What inspired you to set up Anthology Film Archives? Surely you already had enough on your plate as a filmmaker?

When Anthology Film Archives opened in 1970, there was already a huge backlog of independent and avant-garde film for audiences to work through, and we felt that we needed to take stock and assess the state of cinema. At that time I was also running an initiative called the Filmmaker’s Cinematheque, where new voices could show their work. Some of them were very good, but it was more of an open forum. With Anthology Film Archives, we decided to form a committee and curate a selection of films that represented the best of the artform – we called it the Essential Film Repertory. We selected around 300 titles, but then Jerome Hill, one of our founding members, died of cancer, so the project ended there. The original idea was that it would continue indefinitely, and we would add new titles from different countries. You have to be a little bit crazy to do something like this, as you open yourself up to attacks and disapproval. But I hope that one day some other crazy person will step in and bring it up to date!

You were very quick to adopt digital technology and the internet – would you say this has had a broadly positive impact on your work?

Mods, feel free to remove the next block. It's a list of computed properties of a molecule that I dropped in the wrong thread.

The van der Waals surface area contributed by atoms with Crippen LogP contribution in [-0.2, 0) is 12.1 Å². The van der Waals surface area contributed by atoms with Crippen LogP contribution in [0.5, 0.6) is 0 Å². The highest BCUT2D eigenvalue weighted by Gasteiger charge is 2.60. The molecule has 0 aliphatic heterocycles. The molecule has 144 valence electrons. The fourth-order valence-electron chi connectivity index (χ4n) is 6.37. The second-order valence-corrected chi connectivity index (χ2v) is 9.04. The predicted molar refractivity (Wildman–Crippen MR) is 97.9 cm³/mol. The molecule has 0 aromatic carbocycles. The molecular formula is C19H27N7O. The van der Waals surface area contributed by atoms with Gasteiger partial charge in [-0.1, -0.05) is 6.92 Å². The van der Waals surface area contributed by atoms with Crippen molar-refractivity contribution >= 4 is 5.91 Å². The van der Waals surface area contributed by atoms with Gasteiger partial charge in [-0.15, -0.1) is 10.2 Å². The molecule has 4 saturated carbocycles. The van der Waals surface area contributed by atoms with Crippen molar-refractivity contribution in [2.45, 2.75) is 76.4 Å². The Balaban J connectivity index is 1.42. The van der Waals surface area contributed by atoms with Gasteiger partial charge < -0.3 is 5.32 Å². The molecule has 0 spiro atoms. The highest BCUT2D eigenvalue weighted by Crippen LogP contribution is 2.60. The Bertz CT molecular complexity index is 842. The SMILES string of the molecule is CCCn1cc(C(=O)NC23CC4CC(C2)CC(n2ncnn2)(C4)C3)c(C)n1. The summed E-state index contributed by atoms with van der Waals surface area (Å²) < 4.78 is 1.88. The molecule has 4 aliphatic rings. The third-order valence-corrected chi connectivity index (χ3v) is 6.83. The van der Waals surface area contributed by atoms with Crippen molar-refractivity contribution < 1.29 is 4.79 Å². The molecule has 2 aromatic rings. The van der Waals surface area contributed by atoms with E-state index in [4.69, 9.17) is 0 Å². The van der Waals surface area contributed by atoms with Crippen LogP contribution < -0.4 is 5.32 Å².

We always have new technology, and new ways to create moving images, so it really has nothing to do with positive or negative. But generally, I’d say that any new development is a good thing. Suppose as a painter you have only inks, but no watercolours and no oils. You can get along fine with just inks, but it’s even better when you have oils and watercolours as well.

Have your working methods changed significantly over the years?

Of course they’ve changed! I grew up on a farm in Lithuania, and you use different tools for different aspects of work. And the tools change, so the way you work has to change as well. You use a video camera differently from how you use a movie camera. You can’t use a sword the way you would a bullet.